I'm not sure I'm recollecting exactly how the owners of Sunnybank were called in Lad's mind -- but it was something like that. What I do recollect clearly was how much I liked the dogs having real names, as -- to my mind -- being the significant ones -- while the human beings were -- to my child mind -- peripheral.

Too bad the world isn't really run that way, the non-human world at the center, and we hooman beans the side-bar.

Thursday, November 2, 2017

Still Feeling Xalapa: ¡Gatos!

     . . . . I introduced The Young of Xalapa to the concept of "herding cats."

El Azuzul Jaguar Statue. Museum of Anthropology, Museo de Antropologia, Xalapa.

Jaguar statue, Oaxaca.
Olmec Twins & Jaguar: the twins are divinities also. Here they are facing off to the Jaguar God, in the posture of respect, which, we note, is one of the postures common to cats of all kinds.

Due to loss of habitat, jaguars are endangered species throughout Mexico, Central America, South America and Brasil.  It is revered by the cultures in all these regions.

As all of my young friends are more than fond of cats, appropriately as they are descended from people for whom the Jaguar is a divinity, they immediately got it.

In Xalapa they term such a concept as "Xalapeñear."

Saturday, October 28, 2017

Xalapa Siete - Hangin' with los Muertos

     . . . . Our official work is concluded, so we're trying to relax and see as much of this city and state as we can before leaving.

This is the weekend before el día de los muertos (November 1), which is in full swing festivities aleady, making traffic worse, but making every blink of the eye filled with something interesting and fun. Even so, last night, after all the long day of Slave Coast events, I fell out and slept for nearly 12 hours last night.  When last did I do that when not sick?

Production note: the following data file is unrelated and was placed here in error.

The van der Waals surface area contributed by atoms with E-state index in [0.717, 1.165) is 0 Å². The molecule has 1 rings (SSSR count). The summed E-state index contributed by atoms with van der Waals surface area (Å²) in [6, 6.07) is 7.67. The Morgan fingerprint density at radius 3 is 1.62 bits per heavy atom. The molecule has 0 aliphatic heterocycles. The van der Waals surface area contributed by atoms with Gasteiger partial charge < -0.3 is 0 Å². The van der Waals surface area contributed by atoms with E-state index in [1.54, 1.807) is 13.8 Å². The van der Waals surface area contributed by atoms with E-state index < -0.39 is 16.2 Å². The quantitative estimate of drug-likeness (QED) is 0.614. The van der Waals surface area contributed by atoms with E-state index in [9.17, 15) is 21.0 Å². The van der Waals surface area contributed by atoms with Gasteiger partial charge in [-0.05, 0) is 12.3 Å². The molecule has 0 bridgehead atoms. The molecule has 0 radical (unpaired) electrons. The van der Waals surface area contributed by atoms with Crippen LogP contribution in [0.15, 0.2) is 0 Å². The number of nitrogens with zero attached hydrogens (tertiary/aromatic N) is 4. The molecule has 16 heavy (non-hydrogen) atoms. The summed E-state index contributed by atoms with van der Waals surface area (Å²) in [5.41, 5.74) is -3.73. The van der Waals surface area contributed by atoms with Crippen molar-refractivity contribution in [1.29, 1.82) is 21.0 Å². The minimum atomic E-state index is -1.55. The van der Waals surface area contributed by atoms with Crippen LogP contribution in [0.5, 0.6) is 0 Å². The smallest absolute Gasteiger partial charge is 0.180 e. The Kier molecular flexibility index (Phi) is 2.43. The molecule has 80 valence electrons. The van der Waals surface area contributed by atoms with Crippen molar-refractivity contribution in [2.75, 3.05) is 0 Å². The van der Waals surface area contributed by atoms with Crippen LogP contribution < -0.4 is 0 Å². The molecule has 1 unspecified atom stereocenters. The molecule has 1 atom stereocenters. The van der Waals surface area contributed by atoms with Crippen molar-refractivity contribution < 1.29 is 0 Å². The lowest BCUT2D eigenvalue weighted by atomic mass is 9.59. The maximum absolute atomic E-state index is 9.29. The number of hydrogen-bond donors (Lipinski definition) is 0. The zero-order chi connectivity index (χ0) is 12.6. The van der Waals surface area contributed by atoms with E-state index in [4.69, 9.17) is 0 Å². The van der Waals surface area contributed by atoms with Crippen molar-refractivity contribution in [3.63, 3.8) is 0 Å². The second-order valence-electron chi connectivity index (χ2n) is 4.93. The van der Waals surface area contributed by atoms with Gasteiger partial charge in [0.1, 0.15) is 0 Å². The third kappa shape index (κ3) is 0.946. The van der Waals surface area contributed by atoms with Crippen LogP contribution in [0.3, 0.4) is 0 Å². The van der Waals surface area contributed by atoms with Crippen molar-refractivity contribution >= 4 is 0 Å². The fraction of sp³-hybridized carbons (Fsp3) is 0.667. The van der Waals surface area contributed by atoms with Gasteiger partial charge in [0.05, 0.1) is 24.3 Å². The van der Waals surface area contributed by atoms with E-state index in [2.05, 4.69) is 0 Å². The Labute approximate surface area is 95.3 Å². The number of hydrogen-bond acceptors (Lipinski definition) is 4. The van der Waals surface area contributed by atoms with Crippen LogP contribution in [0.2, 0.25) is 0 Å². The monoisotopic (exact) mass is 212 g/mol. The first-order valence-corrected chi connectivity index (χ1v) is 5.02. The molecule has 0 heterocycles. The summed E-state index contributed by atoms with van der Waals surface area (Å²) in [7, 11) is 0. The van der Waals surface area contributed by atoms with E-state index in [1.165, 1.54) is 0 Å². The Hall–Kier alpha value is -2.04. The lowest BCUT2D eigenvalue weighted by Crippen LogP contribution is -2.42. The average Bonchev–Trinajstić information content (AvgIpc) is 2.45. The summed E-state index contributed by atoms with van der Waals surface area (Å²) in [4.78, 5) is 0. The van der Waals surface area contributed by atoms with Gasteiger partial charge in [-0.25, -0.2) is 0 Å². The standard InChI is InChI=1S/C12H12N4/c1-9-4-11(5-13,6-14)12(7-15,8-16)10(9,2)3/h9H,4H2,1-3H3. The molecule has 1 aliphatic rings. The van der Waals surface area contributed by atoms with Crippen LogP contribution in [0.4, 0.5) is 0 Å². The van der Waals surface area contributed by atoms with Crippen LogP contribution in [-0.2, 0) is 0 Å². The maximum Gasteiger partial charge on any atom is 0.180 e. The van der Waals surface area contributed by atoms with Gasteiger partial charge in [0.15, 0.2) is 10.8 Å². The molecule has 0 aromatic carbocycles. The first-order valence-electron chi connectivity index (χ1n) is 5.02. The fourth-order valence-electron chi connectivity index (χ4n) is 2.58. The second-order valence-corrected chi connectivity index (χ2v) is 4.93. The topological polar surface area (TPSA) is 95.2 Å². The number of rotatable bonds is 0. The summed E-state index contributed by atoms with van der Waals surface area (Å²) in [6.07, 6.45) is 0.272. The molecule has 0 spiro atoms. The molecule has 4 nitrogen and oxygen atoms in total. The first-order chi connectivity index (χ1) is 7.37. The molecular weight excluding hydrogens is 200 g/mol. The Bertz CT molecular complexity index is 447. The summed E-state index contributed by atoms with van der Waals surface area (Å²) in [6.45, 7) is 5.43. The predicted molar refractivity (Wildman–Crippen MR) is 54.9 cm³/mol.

But awesome el V, after a 45 minute nap, went to work, reviewing essays of his NYU students, and then attended Donald Harrison Jazz Symphony, with himself and his group playing with the Xalapa Symphony Orchestra.  Then, he went to the reception afterwards.  He got in about 1:30 AM.  I never heard him, even though I'd been sleeping for hours already by then.

So much has happened, and so much continues to happen, all this, running in parallel with the city's ever intensifying Day of the Dead celebrations. 

Today is cool and a little rainy. El V and I went to a Day of the Dead tamale festival, where I found cool regalos for mis amigas, including lots of items made out of chocolate (which grows here, btw) and are formed into images that roll with el dia de los muertos. Since I get back Monday, I will be able to give them out on Halloween, most appropriately.  There were many groups of dancers and bands from all over, performing, one after another, including some splendid flamanco, one of my favorite forms of dance - music.  This is going on everywhere!  Actually, it feels like the week of Mardi Gras in New Orleans.  Donald thinks so, and he ought to know.


El V bought local artisan cervezas.  He also ate several different tamales -- and then we went to lunch with Donald and the guys.

Tonight there's a very large Day of the Dead parade, that passes right by our Hotel Clara Luna, so I have a spectacular view of it from the second floor window overlooking the street. 

Tomorrow we are going to meet with an historian and anthropologist, whose study is the African cultures in the state of Veracruz.  She is the aunt of one of the tremendously talented volunteer organizers who has been herding all the gatos who are the talent of the festival. (Like everyone else doing the actual work, she hasn't slept in days, so I feel a real wimp-fool for my 12 hours fall out last night. El V is particularly excited as Dr. Sagrario Cruz-Carretero is very famous at the CUNY Grad Center among our anthro friends there.  He says, "How envious they will be when we tell them!"

I have uploaded yesterday's and today's photos, but I'm too tired right now to post any of them. But they are colorful!

Ooo, I am hearing the squeals, yells and screams from the people in the street already as the parade begins!  And now I hear the bands!